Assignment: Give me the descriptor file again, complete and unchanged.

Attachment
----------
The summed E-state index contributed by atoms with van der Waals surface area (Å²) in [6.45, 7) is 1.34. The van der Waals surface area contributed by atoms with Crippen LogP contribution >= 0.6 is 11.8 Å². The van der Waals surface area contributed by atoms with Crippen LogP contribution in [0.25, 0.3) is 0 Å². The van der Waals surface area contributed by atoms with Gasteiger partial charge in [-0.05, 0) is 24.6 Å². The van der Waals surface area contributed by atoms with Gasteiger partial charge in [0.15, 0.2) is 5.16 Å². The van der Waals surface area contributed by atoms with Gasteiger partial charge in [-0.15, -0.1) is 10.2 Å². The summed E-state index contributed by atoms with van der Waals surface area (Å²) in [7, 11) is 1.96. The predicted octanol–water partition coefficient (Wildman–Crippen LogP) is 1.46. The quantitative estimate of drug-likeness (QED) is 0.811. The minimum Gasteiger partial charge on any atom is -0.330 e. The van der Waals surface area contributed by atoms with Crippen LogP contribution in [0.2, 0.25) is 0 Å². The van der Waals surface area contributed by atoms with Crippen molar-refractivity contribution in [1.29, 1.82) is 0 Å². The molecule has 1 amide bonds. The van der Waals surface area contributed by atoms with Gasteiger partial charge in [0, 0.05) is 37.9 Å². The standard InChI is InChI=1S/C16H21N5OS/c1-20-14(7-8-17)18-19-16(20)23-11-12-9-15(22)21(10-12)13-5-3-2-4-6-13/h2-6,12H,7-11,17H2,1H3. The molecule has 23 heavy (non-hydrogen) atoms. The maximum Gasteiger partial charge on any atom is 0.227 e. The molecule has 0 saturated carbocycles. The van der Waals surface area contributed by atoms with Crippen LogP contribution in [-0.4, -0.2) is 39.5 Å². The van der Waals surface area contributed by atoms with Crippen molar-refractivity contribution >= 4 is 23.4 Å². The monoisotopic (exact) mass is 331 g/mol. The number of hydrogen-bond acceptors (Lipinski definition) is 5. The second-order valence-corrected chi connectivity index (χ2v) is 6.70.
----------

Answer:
The summed E-state index contributed by atoms with van der Waals surface area (Å²) in [6.45, 7) is 1.34. The van der Waals surface area contributed by atoms with Crippen LogP contribution >= 0.6 is 11.8 Å². The van der Waals surface area contributed by atoms with Crippen LogP contribution in [0.25, 0.3) is 0 Å². The van der Waals surface area contributed by atoms with Gasteiger partial charge in [-0.05, 0) is 24.6 Å². The van der Waals surface area contributed by atoms with Gasteiger partial charge in [0.15, 0.2) is 5.16 Å². The van der Waals surface area contributed by atoms with Gasteiger partial charge in [-0.15, -0.1) is 10.2 Å². The summed E-state index contributed by atoms with van der Waals surface area (Å²) in [7, 11) is 1.96. The predicted octanol–water partition coefficient (Wildman–Crippen LogP) is 1.46. The quantitative estimate of drug-likeness (QED) is 0.811. The minimum Gasteiger partial charge on any atom is -0.330 e. The van der Waals surface area contributed by atoms with Crippen LogP contribution in [0.2, 0.25) is 0 Å². The van der Waals surface area contributed by atoms with Crippen molar-refractivity contribution in [1.29, 1.82) is 0 Å². The molecule has 1 amide bonds. The van der Waals surface area contributed by atoms with Gasteiger partial charge in [0, 0.05) is 37.9 Å². The standard InChI is InChI=1S/C16H21N5OS/c1-20-14(7-8-17)18-19-16(20)23-11-12-9-15(22)21(10-12)13-5-3-2-4-6-13/h2-6,12H,7-11,17H2,1H3. The molecule has 23 heavy (non-hydrogen) atoms. The maximum Gasteiger partial charge on any atom is 0.227 e. The molecule has 0 saturated carbocycles. The van der Waals surface area contributed by atoms with Crippen LogP contribution in [-0.4, -0.2) is 39.5 Å². The van der Waals surface area contributed by atoms with Crippen molar-refractivity contribution >= 4 is 23.4 Å². The monoisotopic (exact) mass is 331 g/mol. The number of hydrogen-bond acceptors (Lipinski definition) is 5. The second-order valence-corrected chi connectivity index (χ2v) is 6.70.